Introduction: LEATHER INLAY
Did you just say "leather inlay?"
Kink: Because there is a leather contest.
I guess I should be thankful it wasn't a fertilizer contest.
Step 1: ROUTING THE INLAY GROOVES
I drew a basic border design. I installed a 1/4" router bit. Using a combo square to get distance measurements and blue tape to mark the beginning and end of the bit cut, I routed out the border.
Step 2: SELECTING INLAY THE MATERIAL
I rummaged through my box of hardwood cut-offs and found a dark piece of wood.
Step 3: THE THIN STRIP JIG
No, the thin strip jig is not a dance done by an emaciated burlesque star.
I used a 1/4" piece of plywood to set the jig 1/4" away from the saw blade then cut a bunch of strips by moving the fence with each cut.
Step 4: THINNING THE THICK INLAY
Yes, the strips were too thick and stood proud of the surface. I used my tenoning jig to trim it closer -- then sanded it smooth.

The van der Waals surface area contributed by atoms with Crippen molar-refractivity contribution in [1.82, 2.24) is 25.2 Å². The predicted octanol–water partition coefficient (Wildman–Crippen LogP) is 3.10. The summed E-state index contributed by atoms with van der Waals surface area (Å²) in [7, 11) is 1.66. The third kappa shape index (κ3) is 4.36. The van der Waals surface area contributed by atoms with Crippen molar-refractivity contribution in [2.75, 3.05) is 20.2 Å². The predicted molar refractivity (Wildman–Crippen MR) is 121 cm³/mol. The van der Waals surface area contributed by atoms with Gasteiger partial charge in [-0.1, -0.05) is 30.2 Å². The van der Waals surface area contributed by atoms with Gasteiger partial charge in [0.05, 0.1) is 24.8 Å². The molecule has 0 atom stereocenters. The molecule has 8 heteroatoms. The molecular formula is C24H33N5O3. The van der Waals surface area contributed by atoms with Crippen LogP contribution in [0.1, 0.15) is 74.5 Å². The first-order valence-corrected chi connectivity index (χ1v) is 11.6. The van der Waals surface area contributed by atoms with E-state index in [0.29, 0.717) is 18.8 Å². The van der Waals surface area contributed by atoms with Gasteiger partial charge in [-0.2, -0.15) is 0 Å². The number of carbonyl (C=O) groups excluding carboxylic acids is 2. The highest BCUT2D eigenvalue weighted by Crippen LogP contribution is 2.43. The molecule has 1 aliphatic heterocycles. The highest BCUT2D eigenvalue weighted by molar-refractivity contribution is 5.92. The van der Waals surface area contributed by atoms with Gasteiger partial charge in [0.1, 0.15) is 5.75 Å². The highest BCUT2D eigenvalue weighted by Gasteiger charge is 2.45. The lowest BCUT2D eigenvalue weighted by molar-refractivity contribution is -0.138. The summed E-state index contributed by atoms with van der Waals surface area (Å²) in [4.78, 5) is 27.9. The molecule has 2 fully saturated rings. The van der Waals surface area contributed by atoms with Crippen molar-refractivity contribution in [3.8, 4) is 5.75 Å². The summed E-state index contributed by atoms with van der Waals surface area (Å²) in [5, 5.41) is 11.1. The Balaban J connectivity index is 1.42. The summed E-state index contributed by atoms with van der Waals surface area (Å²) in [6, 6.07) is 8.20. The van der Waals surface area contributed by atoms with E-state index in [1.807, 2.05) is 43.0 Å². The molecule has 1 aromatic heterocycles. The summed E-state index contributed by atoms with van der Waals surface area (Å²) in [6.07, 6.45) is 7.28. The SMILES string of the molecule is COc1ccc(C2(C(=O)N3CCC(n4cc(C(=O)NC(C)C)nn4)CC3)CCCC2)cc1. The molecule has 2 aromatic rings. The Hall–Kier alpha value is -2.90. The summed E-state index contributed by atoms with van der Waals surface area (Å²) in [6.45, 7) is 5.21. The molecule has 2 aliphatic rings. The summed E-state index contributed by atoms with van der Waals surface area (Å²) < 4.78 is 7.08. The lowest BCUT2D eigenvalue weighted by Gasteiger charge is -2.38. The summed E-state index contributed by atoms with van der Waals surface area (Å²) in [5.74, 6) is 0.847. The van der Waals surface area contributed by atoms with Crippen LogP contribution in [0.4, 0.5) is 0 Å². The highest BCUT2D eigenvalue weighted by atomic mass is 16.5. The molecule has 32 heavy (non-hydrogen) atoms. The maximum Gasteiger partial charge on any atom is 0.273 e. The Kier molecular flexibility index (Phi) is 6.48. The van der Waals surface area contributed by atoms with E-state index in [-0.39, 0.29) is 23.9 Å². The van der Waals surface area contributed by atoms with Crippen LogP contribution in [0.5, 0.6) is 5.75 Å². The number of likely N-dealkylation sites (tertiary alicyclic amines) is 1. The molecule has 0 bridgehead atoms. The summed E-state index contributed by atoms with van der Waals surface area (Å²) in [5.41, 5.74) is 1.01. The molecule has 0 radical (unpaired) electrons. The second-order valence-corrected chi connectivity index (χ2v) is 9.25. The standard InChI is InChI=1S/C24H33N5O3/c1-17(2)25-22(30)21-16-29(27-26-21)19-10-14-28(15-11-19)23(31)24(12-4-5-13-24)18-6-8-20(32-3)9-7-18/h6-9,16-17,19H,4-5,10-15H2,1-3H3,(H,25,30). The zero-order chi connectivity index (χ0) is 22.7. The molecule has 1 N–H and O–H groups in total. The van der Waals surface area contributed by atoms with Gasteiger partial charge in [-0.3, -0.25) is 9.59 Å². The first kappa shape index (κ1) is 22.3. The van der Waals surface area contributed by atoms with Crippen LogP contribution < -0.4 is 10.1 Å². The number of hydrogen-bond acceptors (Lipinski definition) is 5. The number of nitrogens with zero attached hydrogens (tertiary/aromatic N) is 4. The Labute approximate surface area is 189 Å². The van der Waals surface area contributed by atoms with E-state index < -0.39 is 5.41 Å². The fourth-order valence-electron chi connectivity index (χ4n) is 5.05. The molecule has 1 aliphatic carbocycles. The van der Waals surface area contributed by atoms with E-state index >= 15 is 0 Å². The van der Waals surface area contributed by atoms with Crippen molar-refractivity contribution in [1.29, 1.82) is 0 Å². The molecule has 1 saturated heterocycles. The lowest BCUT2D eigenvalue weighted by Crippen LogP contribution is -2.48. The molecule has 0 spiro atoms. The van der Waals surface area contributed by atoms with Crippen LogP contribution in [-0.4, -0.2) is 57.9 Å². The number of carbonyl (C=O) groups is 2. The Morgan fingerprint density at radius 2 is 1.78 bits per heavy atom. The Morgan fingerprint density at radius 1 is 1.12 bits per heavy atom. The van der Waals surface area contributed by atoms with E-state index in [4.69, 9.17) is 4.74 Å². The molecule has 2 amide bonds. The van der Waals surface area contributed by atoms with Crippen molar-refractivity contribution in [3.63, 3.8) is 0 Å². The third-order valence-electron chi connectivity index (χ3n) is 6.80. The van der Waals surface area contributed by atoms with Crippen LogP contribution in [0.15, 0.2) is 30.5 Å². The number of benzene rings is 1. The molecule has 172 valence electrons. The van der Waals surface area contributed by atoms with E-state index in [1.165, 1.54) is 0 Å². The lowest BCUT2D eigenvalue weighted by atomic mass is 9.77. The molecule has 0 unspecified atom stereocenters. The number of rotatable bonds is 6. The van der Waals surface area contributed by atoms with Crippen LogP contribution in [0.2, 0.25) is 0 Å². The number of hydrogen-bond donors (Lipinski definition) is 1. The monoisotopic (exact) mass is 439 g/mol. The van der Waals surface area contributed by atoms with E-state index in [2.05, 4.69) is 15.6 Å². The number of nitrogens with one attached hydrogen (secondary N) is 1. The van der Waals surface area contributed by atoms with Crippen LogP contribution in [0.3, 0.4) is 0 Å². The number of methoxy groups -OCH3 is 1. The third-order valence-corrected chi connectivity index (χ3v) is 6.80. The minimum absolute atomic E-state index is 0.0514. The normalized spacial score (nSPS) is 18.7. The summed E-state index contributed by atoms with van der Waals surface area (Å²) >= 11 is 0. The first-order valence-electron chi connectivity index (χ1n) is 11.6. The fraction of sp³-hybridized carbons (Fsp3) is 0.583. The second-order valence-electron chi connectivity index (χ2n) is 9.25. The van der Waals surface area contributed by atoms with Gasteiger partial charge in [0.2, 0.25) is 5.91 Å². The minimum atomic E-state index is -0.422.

Step 5: THE LEATHER INLAY
Once the wooden inlay was flush, I drew the year in Roman numerals, freehanded the grooves with my hand router, and found an old belt. The back of the belt said Genuine Leather. I was in business. I cut thin strips of leather and super-glued them into the grooves.
Step 6: DECONSTRUCTING THE BOOK
I deconstructed a notebook, cut a bunch of bamboo skewers and glued them through the holes into the back cover.
Step 7: RECONSTRUCTING THE BOOK
I reconstructed the notebook using the bamboo skewers, a piece of scrap wood for the spine, and lots of glue.
Step 8: EVERYTHING HINGES ON THIS
I used old cabinet hinges left from when I changed the hinges on all the kitchen cabinet doors.
Step 9: LET ME KNOW WHAT YOU THINK
As usual, all comments appreciated and all questions answered.
Participated in the